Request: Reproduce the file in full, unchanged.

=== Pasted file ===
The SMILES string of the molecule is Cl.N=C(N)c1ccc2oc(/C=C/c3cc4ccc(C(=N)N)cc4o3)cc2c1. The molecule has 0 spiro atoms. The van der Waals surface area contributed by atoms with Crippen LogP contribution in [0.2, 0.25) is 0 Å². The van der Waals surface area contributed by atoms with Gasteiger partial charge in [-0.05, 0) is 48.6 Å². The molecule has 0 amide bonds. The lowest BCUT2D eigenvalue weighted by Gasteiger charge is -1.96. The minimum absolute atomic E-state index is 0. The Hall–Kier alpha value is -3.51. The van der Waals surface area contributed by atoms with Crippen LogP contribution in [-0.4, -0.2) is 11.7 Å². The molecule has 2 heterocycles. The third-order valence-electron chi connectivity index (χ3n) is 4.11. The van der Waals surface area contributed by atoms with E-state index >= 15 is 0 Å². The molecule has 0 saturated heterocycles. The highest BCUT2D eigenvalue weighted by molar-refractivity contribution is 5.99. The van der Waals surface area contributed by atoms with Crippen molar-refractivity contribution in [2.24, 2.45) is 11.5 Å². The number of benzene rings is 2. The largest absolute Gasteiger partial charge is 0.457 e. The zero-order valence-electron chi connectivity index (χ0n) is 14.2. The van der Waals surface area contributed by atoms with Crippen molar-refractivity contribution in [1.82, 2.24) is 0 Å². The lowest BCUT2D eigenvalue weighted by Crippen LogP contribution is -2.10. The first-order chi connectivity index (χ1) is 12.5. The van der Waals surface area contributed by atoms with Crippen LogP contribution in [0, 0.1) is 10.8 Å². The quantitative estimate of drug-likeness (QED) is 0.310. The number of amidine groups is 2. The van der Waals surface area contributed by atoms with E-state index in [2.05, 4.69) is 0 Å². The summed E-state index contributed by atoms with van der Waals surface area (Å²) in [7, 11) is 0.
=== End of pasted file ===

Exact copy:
The SMILES string of the molecule is Cl.N=C(N)c1ccc2oc(/C=C/c3cc4ccc(C(=N)N)cc4o3)cc2c1. The molecule has 0 spiro atoms. The van der Waals surface area contributed by atoms with Crippen LogP contribution in [0.2, 0.25) is 0 Å². The van der Waals surface area contributed by atoms with Gasteiger partial charge in [-0.05, 0) is 48.6 Å². The molecule has 0 amide bonds. The lowest BCUT2D eigenvalue weighted by Gasteiger charge is -1.96. The minimum absolute atomic E-state index is 0. The Hall–Kier alpha value is -3.51. The van der Waals surface area contributed by atoms with Crippen LogP contribution in [-0.4, -0.2) is 11.7 Å². The molecule has 2 heterocycles. The third-order valence-electron chi connectivity index (χ3n) is 4.11. The van der Waals surface area contributed by atoms with E-state index >= 15 is 0 Å². The molecule has 0 saturated heterocycles. The highest BCUT2D eigenvalue weighted by molar-refractivity contribution is 5.99. The van der Waals surface area contributed by atoms with Crippen molar-refractivity contribution in [2.24, 2.45) is 11.5 Å². The number of benzene rings is 2. The largest absolute Gasteiger partial charge is 0.457 e. The zero-order valence-electron chi connectivity index (χ0n) is 14.2. The van der Waals surface area contributed by atoms with Crippen molar-refractivity contribution in [1.82, 2.24) is 0 Å². The lowest BCUT2D eigenvalue weighted by Crippen LogP contribution is -2.10. The first-order chi connectivity index (χ1) is 12.5. The van der Waals surface area contributed by atoms with Crippen LogP contribution in [0, 0.1) is 10.8 Å². The quantitative estimate of drug-likeness (QED) is 0.310. The number of amidine groups is 2. The van der Waals surface area contributed by atoms with E-state index in [2.05, 4.69) is 0 Å². The summed E-state index contributed by atoms with van der Waals surface area (Å²) in [7, 11) is 0.